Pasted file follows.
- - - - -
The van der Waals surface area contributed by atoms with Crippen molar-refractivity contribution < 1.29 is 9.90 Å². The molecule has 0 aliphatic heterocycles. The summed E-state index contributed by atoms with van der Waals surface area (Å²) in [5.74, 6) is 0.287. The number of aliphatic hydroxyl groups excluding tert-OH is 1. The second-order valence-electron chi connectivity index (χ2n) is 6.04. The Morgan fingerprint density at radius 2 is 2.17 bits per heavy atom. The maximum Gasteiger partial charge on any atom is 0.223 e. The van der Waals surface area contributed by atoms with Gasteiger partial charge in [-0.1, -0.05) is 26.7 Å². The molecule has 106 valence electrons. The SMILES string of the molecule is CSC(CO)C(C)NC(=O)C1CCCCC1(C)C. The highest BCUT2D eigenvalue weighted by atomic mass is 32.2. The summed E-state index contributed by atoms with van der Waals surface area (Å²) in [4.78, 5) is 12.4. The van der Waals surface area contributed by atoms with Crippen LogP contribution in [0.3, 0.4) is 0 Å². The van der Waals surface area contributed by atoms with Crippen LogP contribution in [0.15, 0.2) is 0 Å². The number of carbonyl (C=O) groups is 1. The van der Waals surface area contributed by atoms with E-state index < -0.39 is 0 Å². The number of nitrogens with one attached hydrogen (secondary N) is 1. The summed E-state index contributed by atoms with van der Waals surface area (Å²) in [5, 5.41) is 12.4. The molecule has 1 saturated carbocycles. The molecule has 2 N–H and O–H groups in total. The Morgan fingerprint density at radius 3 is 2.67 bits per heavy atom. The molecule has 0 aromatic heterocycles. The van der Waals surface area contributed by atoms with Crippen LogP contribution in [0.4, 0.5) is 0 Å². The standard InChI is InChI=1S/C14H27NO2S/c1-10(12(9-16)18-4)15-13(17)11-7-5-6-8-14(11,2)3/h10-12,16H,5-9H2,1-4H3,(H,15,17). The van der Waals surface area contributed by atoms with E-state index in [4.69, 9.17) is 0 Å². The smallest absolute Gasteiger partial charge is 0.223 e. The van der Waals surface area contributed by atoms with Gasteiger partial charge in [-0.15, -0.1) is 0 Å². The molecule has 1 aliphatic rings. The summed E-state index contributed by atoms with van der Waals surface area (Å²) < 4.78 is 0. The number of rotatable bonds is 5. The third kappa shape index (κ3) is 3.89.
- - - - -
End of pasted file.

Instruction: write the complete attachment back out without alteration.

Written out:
The van der Waals surface area contributed by atoms with Crippen molar-refractivity contribution < 1.29 is 9.90 Å². The molecule has 0 aliphatic heterocycles. The summed E-state index contributed by atoms with van der Waals surface area (Å²) in [5.74, 6) is 0.287. The number of aliphatic hydroxyl groups excluding tert-OH is 1. The second-order valence-electron chi connectivity index (χ2n) is 6.04. The Morgan fingerprint density at radius 2 is 2.17 bits per heavy atom. The maximum Gasteiger partial charge on any atom is 0.223 e. The van der Waals surface area contributed by atoms with Gasteiger partial charge in [-0.1, -0.05) is 26.7 Å². The molecule has 106 valence electrons. The SMILES string of the molecule is CSC(CO)C(C)NC(=O)C1CCCCC1(C)C. The highest BCUT2D eigenvalue weighted by atomic mass is 32.2. The summed E-state index contributed by atoms with van der Waals surface area (Å²) in [4.78, 5) is 12.4. The van der Waals surface area contributed by atoms with Crippen LogP contribution in [0.3, 0.4) is 0 Å². The van der Waals surface area contributed by atoms with Crippen LogP contribution in [0.15, 0.2) is 0 Å². The number of carbonyl (C=O) groups is 1. The van der Waals surface area contributed by atoms with E-state index < -0.39 is 0 Å². The number of nitrogens with one attached hydrogen (secondary N) is 1. The summed E-state index contributed by atoms with van der Waals surface area (Å²) in [5, 5.41) is 12.4. The molecule has 1 saturated carbocycles. The molecule has 2 N–H and O–H groups in total. The Morgan fingerprint density at radius 3 is 2.67 bits per heavy atom. The molecule has 0 aromatic heterocycles. The van der Waals surface area contributed by atoms with Crippen LogP contribution in [0.4, 0.5) is 0 Å². The standard InChI is InChI=1S/C14H27NO2S/c1-10(12(9-16)18-4)15-13(17)11-7-5-6-8-14(11,2)3/h10-12,16H,5-9H2,1-4H3,(H,15,17). The van der Waals surface area contributed by atoms with E-state index in [4.69, 9.17) is 0 Å². The smallest absolute Gasteiger partial charge is 0.223 e. The van der Waals surface area contributed by atoms with Gasteiger partial charge in [-0.15, -0.1) is 0 Å². The molecule has 1 aliphatic rings. The summed E-state index contributed by atoms with van der Waals surface area (Å²) < 4.78 is 0. The number of rotatable bonds is 5. The third kappa shape index (κ3) is 3.89.